I think the point is that given the excessive costs of renting in London already, it is not of benefit to the majority of people for a further 25% increase in costs in the 'cheaper' areas, meaning that those who can not afford the increase will have to move away from the areas = loss to those people. The ones who then stay, regardless of need or desire to use the bikes have to pay more = loss to those people. In general, when people have to pay more, for the same thing, that isn't a benefit to them. The people benefiting are the ones who are (largely) responsible for the cost of housing being so extortionate, i.e. the landlords who own the properties and the estate agents who earm money from the turnover and management of the properties (most charge a % of the rental value so the higher the rent the higher thier earnings). The commuters who choose to rent in the area on the basis that there is a boris bike gain a marginal benefit of slightly cheaper rent (but at a 25% increase v around 10% elsewhere that saving will rapidly deminish) but the others who live there because they have no choice (i.e. can't afford to live closer to a station etc) don't benefit.

posted by md6 [156 posts]
23rd April 2014 - 12:00

22 Likes

OldRidgeback wrote:

London's rental market has seen an increase in costs. Some landlords are merely paying their bills, like everyone else. Not everyone is a Rachman.

My rental property is earning me precisely nothing. I am actually subsidising my tenant on a monthly basis.

I will only see a pay-back if and when when I come to sell it.... but I can't afford to do that yet.

I wish the Boris Bikes covered the entire area inside the M25, and then we might see more people cycling all over the city.

posted by MrGear [85 posts]
23rd April 2014 - 12:27

12 Likes

RedfishUK wrote:

So here we have a measurable metric. The proximity of a cycle hire docking station means that more people want to live in the area.
Just think of the effect if there were bikes AND a safe route to the station / place of work!

Imagine the collective property barons of greater London barracking TfL / councils / RA's et al to build stuff that will net them more income.

Imagine the fabulously liveable city it would be. More expensive based on a rather crude metric, yes. But look at all the externalities London residents 'pay' for now...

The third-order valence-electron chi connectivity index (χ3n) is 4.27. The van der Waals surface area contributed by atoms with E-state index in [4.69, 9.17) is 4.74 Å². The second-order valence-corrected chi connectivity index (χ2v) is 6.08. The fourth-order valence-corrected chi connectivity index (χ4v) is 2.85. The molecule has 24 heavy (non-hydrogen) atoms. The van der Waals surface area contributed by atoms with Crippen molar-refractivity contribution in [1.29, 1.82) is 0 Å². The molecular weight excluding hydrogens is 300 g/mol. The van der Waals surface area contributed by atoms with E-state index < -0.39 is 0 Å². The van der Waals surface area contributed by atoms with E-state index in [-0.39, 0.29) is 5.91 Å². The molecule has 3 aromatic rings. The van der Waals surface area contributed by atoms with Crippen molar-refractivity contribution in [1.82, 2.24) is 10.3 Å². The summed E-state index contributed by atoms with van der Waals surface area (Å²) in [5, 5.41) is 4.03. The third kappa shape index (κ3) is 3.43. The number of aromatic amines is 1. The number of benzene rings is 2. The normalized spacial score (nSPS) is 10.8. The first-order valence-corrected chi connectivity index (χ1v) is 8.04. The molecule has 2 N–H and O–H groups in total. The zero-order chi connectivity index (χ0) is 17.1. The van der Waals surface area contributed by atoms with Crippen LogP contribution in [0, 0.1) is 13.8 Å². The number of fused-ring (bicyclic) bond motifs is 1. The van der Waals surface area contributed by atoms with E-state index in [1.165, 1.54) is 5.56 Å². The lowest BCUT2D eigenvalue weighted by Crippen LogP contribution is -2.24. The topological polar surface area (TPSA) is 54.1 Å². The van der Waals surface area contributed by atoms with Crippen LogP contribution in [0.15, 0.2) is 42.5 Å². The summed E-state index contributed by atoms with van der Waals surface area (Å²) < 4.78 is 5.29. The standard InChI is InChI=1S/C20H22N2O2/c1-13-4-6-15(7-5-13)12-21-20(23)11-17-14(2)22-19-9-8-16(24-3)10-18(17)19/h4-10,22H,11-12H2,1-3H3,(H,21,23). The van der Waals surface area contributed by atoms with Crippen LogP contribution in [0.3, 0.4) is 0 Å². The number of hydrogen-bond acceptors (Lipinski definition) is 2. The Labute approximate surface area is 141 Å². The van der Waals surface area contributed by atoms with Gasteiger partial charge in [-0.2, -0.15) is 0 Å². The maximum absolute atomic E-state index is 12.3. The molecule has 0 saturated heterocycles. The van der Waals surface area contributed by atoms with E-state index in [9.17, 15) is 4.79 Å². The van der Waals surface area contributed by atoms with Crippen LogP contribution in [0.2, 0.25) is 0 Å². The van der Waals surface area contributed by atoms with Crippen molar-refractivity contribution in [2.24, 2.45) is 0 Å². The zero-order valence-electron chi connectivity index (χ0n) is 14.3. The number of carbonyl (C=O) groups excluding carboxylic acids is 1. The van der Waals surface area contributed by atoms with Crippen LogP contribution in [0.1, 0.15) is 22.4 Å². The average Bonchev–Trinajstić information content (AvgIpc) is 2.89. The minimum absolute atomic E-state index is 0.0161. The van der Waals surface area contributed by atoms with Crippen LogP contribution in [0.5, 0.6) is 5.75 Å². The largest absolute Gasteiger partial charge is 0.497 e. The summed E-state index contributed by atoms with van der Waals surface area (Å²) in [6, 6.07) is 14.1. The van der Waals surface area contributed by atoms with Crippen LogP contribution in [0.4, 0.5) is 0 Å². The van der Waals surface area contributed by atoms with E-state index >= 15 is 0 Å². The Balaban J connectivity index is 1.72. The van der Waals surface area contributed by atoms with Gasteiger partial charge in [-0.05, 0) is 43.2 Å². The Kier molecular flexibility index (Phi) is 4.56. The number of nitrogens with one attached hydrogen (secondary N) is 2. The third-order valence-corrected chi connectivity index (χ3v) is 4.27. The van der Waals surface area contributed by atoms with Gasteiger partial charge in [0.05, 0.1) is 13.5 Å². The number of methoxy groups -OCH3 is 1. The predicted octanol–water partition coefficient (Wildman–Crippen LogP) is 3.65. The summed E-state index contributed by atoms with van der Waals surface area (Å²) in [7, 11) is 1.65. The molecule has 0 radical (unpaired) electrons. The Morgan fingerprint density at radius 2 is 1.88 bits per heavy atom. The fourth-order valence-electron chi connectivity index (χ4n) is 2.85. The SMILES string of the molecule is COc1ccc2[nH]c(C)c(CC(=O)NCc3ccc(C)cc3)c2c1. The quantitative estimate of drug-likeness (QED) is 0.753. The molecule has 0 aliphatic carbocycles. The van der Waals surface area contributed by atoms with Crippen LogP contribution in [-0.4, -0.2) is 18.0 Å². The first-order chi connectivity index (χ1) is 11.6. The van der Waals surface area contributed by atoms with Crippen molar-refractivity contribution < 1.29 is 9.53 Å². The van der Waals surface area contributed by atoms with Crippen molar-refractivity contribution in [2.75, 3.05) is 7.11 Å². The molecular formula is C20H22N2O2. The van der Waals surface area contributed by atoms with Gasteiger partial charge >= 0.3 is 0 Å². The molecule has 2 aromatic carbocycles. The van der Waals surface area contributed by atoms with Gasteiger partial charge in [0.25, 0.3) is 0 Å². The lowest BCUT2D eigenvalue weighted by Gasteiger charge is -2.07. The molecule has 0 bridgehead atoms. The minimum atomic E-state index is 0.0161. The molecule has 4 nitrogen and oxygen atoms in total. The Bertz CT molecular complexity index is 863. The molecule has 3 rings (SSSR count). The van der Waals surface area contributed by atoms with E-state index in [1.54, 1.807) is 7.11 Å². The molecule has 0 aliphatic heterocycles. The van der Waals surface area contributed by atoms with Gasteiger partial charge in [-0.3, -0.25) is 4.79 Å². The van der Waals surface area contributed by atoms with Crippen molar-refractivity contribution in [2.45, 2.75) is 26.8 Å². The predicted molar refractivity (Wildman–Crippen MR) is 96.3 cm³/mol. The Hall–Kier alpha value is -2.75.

I was told there would be Cake. Luckily there's http://TestValleyCC.org.uk

KiwiMike's picture

posted by KiwiMike [497 posts]
23rd April 2014 - 12:54

26 Likes

KiwiMike wrote:
RedfishUK wrote:

So here we have a measurable metric. The proximity of a cycle hire docking station means that more people want to live in the area.
Just think of the effect if there were bikes AND a safe route to the station / place of work!

Imagine the collective property barons of greater London barracking TfL / councils / RA's et al to build stuff that will net them more income.

Imagine the fabulously liveable city it would be. More expensive based on a rather crude metric, yes. But look at all the externalities London residents 'pay' for now...

I'm sure it will be really livable for the ever decreasing pool of people who are able to afford to live there. Lets take this further and just price everyone who isn't in the top 10% of earners out of london. Think how livable it would be with out 10% of its current population?
And in the meantime those lack of externalities will prevent children going hungry.

*Well i never thought that a cycling website would have me casting my mind back to undergrad economics

posted by md6 [156 posts]
23rd April 2014 - 13:07

9 Likes

Landlords - unlike owner-occupies - do face capital gains tax.

posted by Kadenz [43 posts]
23rd April 2014 - 13:11

12 Likes

MrGear wrote:
OldRidgeback wrote:

London's rental market has seen an increase in costs. Some landlords are merely paying their bills, like everyone else. Not everyone is a Rachman.

My rental property is earning me precisely nothing. I am actually subsidising my tenant on a monthly basis.

I will only see a pay-back if and when when I come to sell it.... but I can't afford to do that yet.

I wish the Boris Bikes covered the entire area inside the M25, and then we might see more people cycling all over the city.

What complete BS, your tenant is no doubt paying the majority of the mortgage on the property, but do they get the property at the end of the mortgage term, no, you do, you have earned the value of a property which is a lot different than 'nothing'.

posted by kie7077 [478 posts]
23rd April 2014 - 13:17

13 Likes